However,the differing philosophies in each team resulted in repeated breakages of the subset rule, and it remained doubtful that the ECMAScript 4 dissenters would ever support or implement ECMAScript 4 in the future. After over a year since the disagreement over the future of ECMAScript within the Ecma Technical Committee 39, the two teams reached a new compromise in July 2008: Brendan Eich announced that Ecma TC39 would focus work on the ECMAScript 3.1 (later renamed to ECMAScript, 5th Edition) project with full collaboration of all parties, and vendors would target at least two interoperable implementations by early 2009.[23][24] In April 2009, Ecma TC39 published the "final" draft of the 5th edition and announced that testing of interoperable implementations was expected to be completed by mid-July.[25] On December 3, 2009, ECMA-262 5th edition was published.[26]

6th Edition - ECMAScript 2015[edit]

The 6th edition, initially known as ECMAScript 6 (ES6) then and later renamed to ECMAScript 2015, was finalized in June 2015.[9][27] This update adds significant new syntax for writing complex applications, including class declarations (class Foo { ... }), ES6 modules like import * as moduleName from "..."; export const Foo, but defines them semantically in the same terms as ECMAScript 5 strict mode. Other new features include iterators and for...of loops, Python-style generators, arrow function expression (() => {...}), let keyword for local declarations, const keyword for constant variable declarations, binary data, typed arrays, new collections (maps, sets and WeakMap), promises, number and math enhancements, reflection, proxies (metaprogramming for virtual objects and wrappers) and template literals for strings.[28][29] The complete list is extensive.[30][31] As the first "ECMAScript Harmony" specification, it is also known as "ES6 Harmony."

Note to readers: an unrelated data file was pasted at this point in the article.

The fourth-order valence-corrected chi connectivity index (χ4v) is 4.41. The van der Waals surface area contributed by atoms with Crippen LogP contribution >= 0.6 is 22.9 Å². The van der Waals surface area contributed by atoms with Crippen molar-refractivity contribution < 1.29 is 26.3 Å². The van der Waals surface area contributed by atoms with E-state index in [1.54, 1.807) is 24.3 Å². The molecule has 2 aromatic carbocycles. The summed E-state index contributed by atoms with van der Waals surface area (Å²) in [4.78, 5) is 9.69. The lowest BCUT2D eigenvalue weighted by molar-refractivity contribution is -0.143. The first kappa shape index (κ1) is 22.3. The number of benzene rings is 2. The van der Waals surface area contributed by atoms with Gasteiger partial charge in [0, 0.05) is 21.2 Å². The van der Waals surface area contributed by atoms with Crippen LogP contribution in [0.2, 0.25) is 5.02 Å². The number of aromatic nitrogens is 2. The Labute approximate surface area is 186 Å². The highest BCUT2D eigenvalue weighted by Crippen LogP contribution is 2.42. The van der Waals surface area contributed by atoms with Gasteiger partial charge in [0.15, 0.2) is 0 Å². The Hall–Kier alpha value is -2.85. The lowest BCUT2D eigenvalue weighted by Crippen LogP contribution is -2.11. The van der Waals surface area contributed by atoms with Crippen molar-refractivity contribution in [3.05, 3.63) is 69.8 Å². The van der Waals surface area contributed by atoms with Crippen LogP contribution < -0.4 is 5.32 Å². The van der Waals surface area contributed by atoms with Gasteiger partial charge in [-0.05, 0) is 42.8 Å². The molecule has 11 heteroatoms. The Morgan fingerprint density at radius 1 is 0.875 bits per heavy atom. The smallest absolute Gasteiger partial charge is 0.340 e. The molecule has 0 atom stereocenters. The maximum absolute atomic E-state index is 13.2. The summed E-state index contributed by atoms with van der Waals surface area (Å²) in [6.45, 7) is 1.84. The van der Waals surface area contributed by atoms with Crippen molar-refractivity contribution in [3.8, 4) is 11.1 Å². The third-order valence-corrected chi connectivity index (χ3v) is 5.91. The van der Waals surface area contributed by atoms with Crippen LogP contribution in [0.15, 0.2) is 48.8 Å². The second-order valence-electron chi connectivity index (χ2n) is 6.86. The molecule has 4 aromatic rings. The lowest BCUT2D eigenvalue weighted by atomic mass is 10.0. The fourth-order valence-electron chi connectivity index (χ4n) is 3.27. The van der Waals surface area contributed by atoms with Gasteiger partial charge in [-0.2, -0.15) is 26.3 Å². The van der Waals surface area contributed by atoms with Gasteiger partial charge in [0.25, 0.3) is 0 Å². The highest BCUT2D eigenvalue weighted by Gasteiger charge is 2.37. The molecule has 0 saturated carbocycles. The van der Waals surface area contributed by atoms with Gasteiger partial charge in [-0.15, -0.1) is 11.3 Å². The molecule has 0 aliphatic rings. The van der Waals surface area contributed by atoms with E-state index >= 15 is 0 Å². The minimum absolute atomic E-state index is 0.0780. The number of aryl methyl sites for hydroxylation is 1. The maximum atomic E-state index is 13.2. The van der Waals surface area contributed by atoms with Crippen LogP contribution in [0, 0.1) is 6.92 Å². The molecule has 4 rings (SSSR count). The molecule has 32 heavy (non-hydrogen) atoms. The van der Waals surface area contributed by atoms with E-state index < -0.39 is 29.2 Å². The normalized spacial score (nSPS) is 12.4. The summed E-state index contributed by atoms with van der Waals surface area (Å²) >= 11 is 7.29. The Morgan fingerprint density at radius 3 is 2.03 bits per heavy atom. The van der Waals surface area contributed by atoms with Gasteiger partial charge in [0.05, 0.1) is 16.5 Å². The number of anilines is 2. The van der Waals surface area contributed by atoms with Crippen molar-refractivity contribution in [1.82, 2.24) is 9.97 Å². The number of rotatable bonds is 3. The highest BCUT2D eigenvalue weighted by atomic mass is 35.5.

7th Edition - ECMAScript 2016[edit]

The 7th edition, officially known as ECMAScript 2016, was finalized in June 2016.[10] The major standard language features include block-scoping of variables and functions, destructuring patterns (of variables), proper tail calls, exponentiation operator ** for numbers, await, async keywords for asynchronous programming.[10][32]

8th Edition - ECMAScript 2017[edit]

The 8th edition, officially known as ECMAScript 2017, was finalized in June 2017.[11] Includesasync/awaitconstructions, which work using generators and promises. [33] ECMAScript 2017 (ES2017), the eighth edition, includes features for concurrency and atomics, syntactic integration with promises (async/await).[33][11]

9th Edition - ECMAScript 2018[edit]

The 9th edition, officially known as ECMAScript 2018, was finalized in June 2018.[12] New features include rest/spread operators for variables (three dots: ...identifier), asynchronous iteration, Promise.prototype.finally() and additions to RegExp.[12]

10th Edition - ECMAScript 2019[edit]

The 10th edition, officially known as ECMAScript 2019, was published in June 2019.[7] Added features include, but is not limited to, Array.prototype.flat, Array.prototype.flatMap, changes to Array.sort and Object.fromEntries.[7]


ES.Next is a dynamic name that refers to whatever the next version is at the time of writing. ES.Next features are more correctly called proposals because, by definition, the specification has not been finalized yet.[citation needed]


The ECMAScript language includes structured, dynamic, functional, and prototype-based features.[34]

Concise syntax[edit]

ES6 brought with it a new mode of defining functions, so called "arrow functions."[35] In ES5, a function would be defined as such: